E. McIntosh wrote: “I get e-mail jokes about spelling. Seriously, why is our spelling so illogical and why don’t we just use American spellings?”
McIntosh isn’t alone regarding English spelling. As far back as 1568, people tried to reform written English. Nothing happened. In 1569, John Hart suggested spelling words the way they sound. Nobody listened. A few years later, in 1582, Richard Mulcaster pointed out that letters were invented to represent sounds. He urged the invention of new letters so that English could be sounded.
Mulcaster was on to something. We use a 26-letter alphabet and no accents, yet English has about 35 different sounds. Sounds not covered by a specific letter are represented by letters responsible for more than one sound. The “u” in puny, put and putty, illustrates this.
Or, we combine letters to indicate the desired sound — shot, chip and wing, for example.
English spelling hasn’t been helped by borrowing from other languages, many of which have sounds not recognized by our alphabet. When we consider that our lexicon has words from every continent and nearly every world language, it’s a miracle anyone can spell at all.
Here are examples of borrowed words that don’t fit our alphabet. Not one of the following loanwords can be read using simple phonetics.
From French, we took camouflage; from Dutch, sleigh; from Old Norse, waif; from German, dachshund; from Afrikaans, apartheid; from Norwegian, fjord; from Malaysian, ketchup; from Hindi, bungalow; from Haitian Creole, barbecue; from Choctaw American Indian, bayou; from Hebrew, behemoth; from Japanese, bonsai; from Australian Aboringals, boomerang; from Irish and Scottish Gaelic, brogue; from Mexican Spanish, coyote; from European Spanish, vamoose; from Mandarin Chinese, chow; from Tagalog (Philippines), boondocks; from Poland, horde; from Turkish, jackal; and from Urdu, khaki.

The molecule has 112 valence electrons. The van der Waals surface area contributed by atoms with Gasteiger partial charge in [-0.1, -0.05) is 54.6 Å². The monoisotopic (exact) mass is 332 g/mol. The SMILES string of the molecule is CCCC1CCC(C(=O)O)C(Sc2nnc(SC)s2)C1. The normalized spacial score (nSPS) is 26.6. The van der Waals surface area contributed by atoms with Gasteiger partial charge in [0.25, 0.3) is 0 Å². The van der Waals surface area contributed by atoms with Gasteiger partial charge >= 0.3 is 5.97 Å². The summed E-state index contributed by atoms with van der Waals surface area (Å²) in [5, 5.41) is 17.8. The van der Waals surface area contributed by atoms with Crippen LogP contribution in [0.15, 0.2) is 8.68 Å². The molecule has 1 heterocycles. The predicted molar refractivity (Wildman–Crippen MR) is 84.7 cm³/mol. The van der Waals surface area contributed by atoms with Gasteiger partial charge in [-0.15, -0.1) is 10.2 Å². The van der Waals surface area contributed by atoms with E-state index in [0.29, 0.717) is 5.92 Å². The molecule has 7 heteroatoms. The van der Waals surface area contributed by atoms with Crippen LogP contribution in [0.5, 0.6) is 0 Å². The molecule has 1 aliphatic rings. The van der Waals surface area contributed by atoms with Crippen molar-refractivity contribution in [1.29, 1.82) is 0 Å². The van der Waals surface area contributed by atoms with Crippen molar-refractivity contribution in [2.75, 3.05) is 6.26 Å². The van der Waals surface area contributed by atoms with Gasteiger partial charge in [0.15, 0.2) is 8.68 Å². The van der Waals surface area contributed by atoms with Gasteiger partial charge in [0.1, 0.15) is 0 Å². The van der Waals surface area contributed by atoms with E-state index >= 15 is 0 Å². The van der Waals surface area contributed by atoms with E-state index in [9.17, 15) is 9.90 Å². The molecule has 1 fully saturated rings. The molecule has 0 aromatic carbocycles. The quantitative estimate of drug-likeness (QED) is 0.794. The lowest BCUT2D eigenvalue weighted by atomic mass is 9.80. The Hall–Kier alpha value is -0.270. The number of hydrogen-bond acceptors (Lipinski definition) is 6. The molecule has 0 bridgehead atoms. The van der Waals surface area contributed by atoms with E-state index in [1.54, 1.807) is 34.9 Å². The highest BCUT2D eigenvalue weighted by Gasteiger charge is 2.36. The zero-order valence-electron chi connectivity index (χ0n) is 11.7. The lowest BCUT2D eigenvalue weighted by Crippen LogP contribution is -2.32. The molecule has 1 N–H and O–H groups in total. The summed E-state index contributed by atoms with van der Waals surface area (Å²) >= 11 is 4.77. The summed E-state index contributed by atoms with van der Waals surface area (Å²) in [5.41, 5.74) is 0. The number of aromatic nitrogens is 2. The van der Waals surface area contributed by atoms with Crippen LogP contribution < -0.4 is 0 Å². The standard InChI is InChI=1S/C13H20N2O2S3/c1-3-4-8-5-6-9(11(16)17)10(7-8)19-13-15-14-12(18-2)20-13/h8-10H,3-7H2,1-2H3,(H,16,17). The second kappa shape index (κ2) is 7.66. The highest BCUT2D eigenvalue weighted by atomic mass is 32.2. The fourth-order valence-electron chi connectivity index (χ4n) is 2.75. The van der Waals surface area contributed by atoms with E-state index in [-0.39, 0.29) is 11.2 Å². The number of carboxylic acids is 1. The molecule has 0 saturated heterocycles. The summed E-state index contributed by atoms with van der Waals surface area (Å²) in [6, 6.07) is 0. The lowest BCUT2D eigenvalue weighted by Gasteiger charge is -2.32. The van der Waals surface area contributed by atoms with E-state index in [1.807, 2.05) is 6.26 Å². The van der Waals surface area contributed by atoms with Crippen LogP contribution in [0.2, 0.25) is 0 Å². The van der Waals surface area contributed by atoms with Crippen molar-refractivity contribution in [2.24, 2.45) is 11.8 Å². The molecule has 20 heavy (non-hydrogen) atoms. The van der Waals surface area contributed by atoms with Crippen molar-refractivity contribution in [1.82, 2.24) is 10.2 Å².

But even without loanwords, it would be impossible to read English by sounding out the letters. This
is why it’s usual to teach spelling by emphasizing the exceptions.
Many spelling problems arise because the Roman alphabet was adopted for written English regardless of the fact that Latin is a phonetic language and English has never been phonetic.
Before the printing press made the written word accessible, spellings weren’t fixed. That is, people spelled any old way. Here are a few of the spellings that have been used for the word merry —murye, muri, mirre, meary, merrye, merie and mery. Oxford lists a further 24 spellings of merry used before 1586.
Serious reform of English spelling has been discussed for many years. Noah Webster (1758-1843) probably did more about this than anyone else. Even so, many of his new spellings were never accepted by the American people, and almost none entered British English.
Another problem with spelling arose with the Norman Conquest. French spellings were imposed on many Old English spellings. That’s when English got gu words — guard, guide, guilt, and so on. Also, the French qu replaced the English cw. So, we got queen instead of cwen, and quick rather than cwic. The letter h was replaced by gh in words like might, enough and brought. And huse became house.